Customer Reviews for

Grendel

Average Rating 3.5
( 201 )
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Most Helpful Favorable Review

4 out of 6 people found this review helpful.

A reviewer

I found this book quite confusing. But i am only in 8th grade. The only reason I read this book was because it was on my sister's summer reading list, and she is a senior in high school. Even for not understanding it, i could tell that this was an excellent book. It was...
I found this book quite confusing. But i am only in 8th grade. The only reason I read this book was because it was on my sister's summer reading list, and she is a senior in high school. Even for not understanding it, i could tell that this was an excellent book. It was very well writen. It was also nice to read a book from the villen's point of view. I've always read stories from the hero's perspective, and it was a pleasent change to read the story from the outcast's view. This book was extremly good.

posted by Anonymous on August 5, 2006

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Most Helpful Critical Review

3 out of 5 people found this review helpful.

Slow and confusing

John Gardner had a creative idea to write the book to let readers see life through Grendel's eyes. However, the book was very long and dragged out. There wasn't a lot of action and fighting scenes as I had expected there to be. It was confusing how Gardner would jump ba...
John Gardner had a creative idea to write the book to let readers see life through Grendel's eyes. However, the book was very long and dragged out. There wasn't a lot of action and fighting scenes as I had expected there to be. It was confusing how Gardner would jump back and forth between flashbacks and current events.

posted by SBuerk on December 11, 2011

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  • Anonymous

    Posted November 7, 2002

    I thought it was fairly excellent.

    This book is for those who aren't afraid to think a little bit. Gardner does a spectacular job rationalizing one of the most irrational characters ever written (seriously, this guy is up there with Hannibal Lector). If you like your black and white world and are afraid of different viewpoints DO NOT READ THIS BOOK. Otherwise I highly recommend it. It's not for the kiddies, and also not for those who are prone to existential crisis (unless you are into that sort of thing). Reading this book taught me that there could be a reason behind any action.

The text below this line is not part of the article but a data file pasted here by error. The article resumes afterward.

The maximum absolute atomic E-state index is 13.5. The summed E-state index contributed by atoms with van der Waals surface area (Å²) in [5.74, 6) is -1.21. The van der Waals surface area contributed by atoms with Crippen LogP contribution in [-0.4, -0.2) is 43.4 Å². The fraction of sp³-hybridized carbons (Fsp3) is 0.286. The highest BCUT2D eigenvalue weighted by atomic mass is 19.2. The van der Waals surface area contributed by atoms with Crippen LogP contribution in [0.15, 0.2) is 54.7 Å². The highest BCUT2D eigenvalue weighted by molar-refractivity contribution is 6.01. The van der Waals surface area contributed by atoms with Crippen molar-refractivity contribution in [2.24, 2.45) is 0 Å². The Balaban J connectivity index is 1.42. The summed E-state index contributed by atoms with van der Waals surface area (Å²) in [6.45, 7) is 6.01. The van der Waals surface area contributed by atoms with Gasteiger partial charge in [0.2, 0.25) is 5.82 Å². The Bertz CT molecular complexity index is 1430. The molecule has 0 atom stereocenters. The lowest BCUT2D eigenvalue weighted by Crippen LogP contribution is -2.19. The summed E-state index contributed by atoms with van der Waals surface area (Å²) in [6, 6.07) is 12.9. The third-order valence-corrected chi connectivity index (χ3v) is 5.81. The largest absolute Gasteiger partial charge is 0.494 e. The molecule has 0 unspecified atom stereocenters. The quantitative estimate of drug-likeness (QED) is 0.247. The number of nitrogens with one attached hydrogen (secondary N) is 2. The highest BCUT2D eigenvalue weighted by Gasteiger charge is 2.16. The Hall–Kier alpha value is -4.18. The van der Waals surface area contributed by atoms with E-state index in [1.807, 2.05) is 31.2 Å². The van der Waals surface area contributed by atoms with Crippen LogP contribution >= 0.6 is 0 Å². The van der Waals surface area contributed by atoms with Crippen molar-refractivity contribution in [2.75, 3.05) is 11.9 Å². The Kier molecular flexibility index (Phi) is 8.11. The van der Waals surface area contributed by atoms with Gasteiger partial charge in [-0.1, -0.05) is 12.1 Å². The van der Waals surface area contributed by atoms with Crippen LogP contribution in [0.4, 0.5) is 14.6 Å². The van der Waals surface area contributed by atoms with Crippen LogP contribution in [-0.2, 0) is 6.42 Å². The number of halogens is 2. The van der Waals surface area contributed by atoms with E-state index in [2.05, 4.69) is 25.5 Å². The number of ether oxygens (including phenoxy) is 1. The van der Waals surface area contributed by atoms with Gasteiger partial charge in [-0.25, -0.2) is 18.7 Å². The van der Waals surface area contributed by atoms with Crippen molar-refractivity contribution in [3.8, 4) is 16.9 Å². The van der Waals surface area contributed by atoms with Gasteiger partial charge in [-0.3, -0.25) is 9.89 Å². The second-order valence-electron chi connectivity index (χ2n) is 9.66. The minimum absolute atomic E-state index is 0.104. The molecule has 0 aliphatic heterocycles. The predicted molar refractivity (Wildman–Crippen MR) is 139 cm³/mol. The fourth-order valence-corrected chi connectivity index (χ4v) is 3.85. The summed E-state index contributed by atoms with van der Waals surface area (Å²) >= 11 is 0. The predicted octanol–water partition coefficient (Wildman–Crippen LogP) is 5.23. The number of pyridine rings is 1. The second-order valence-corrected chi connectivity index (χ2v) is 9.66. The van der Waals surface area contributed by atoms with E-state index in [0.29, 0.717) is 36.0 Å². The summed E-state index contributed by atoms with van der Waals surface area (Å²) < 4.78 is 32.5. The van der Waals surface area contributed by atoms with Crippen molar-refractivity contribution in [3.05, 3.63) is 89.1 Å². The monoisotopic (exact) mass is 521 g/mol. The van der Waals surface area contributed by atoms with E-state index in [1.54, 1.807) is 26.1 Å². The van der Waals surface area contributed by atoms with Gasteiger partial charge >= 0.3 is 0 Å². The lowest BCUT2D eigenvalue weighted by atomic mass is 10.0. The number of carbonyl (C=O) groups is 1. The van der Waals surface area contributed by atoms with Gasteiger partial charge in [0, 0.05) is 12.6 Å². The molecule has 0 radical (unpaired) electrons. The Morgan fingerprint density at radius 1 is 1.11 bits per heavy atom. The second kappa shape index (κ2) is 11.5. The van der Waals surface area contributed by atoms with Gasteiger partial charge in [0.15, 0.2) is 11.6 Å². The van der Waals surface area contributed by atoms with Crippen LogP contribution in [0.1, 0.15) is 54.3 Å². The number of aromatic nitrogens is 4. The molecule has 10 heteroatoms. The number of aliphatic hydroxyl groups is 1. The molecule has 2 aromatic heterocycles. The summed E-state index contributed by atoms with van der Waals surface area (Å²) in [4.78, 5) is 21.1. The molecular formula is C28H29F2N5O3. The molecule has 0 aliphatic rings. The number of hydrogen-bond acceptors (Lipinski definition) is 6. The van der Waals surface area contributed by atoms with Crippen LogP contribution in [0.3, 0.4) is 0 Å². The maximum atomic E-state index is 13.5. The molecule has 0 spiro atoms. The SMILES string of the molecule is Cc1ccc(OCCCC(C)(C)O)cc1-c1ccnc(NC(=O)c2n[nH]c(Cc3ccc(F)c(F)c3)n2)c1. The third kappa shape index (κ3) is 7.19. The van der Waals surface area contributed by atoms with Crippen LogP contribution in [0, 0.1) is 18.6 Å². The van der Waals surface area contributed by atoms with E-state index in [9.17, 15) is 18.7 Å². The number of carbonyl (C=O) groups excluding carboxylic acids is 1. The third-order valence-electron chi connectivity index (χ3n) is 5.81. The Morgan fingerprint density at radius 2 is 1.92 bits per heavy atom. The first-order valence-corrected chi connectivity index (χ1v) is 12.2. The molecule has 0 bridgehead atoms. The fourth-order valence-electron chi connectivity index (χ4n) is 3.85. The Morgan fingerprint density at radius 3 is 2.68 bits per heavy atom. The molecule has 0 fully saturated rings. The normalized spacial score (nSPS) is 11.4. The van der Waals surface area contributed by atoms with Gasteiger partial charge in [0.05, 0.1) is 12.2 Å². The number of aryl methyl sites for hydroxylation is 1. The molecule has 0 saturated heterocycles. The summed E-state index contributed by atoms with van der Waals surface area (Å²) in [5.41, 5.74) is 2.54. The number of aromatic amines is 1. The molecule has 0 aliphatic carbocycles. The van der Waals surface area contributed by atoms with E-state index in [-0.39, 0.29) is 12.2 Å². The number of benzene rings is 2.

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  • Anonymous

    Posted November 7, 2002

    Good or Bad

    I think that Grendel was an excellent book, though I do not suggest reading it until you are at least a senior in high school. One thing that is amazing about Grendel is how many different levels in which you can read the book. The levels can vary from very simple to very complex. This is a book that needs to be read many times in order to catch all of the levels. You can, however, read it once and still understand it. If you like a challenge, though, than I would suggest reading it many times looking at each of the levels individually. I also think that Grendel can be viewed as a sad and tragic story. It is wonderful to see a book that prevails, what I believe to be as, all of the other side of the story.

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  • Anonymous

    Posted February 21, 2001

    Inventive, intelligent and convincing ...